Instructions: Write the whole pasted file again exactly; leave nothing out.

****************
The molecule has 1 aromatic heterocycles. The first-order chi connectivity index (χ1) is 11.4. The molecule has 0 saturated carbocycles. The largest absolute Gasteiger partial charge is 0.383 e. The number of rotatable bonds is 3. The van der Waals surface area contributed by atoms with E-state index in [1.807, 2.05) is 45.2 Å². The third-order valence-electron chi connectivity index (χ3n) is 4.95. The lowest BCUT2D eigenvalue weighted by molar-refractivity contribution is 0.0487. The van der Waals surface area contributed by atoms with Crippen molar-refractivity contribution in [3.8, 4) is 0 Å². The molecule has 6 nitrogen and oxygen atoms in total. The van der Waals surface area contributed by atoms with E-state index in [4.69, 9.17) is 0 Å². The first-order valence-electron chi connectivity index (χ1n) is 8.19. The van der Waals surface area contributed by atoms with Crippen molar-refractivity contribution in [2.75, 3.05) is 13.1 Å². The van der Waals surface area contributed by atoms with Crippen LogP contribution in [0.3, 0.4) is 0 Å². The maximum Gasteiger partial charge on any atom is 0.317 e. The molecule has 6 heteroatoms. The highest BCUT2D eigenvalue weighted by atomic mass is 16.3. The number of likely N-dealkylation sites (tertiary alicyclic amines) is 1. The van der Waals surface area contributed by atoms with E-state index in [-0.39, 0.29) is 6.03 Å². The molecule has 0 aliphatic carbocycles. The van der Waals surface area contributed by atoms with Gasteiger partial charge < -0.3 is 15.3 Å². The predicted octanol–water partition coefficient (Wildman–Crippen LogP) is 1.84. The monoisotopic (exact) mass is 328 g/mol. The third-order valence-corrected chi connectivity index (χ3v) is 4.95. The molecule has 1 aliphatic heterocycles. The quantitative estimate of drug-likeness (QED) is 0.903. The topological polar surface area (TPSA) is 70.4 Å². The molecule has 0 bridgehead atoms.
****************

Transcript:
The molecule has 1 aromatic heterocycles. The first-order chi connectivity index (χ1) is 11.4. The molecule has 0 saturated carbocycles. The largest absolute Gasteiger partial charge is 0.383 e. The number of rotatable bonds is 3. The van der Waals surface area contributed by atoms with E-state index in [1.807, 2.05) is 45.2 Å². The third-order valence-electron chi connectivity index (χ3n) is 4.95. The lowest BCUT2D eigenvalue weighted by molar-refractivity contribution is 0.0487. The van der Waals surface area contributed by atoms with Crippen molar-refractivity contribution in [3.8, 4) is 0 Å². The molecule has 6 nitrogen and oxygen atoms in total. The van der Waals surface area contributed by atoms with E-state index in [4.69, 9.17) is 0 Å². The first-order valence-electron chi connectivity index (χ1n) is 8.19. The van der Waals surface area contributed by atoms with Crippen molar-refractivity contribution in [2.75, 3.05) is 13.1 Å². The van der Waals surface area contributed by atoms with Crippen LogP contribution in [0.3, 0.4) is 0 Å². The maximum Gasteiger partial charge on any atom is 0.317 e. The molecule has 6 heteroatoms. The highest BCUT2D eigenvalue weighted by atomic mass is 16.3. The number of likely N-dealkylation sites (tertiary alicyclic amines) is 1. The van der Waals surface area contributed by atoms with E-state index in [-0.39, 0.29) is 6.03 Å². The molecule has 0 aliphatic carbocycles. The van der Waals surface area contributed by atoms with Gasteiger partial charge < -0.3 is 15.3 Å². The predicted octanol–water partition coefficient (Wildman–Crippen LogP) is 1.84. The monoisotopic (exact) mass is 328 g/mol. The third-order valence-corrected chi connectivity index (χ3v) is 4.95. The molecule has 1 aliphatic heterocycles. The quantitative estimate of drug-likeness (QED) is 0.903. The topological polar surface area (TPSA) is 70.4 Å². The molecule has 0 bridgehead atoms.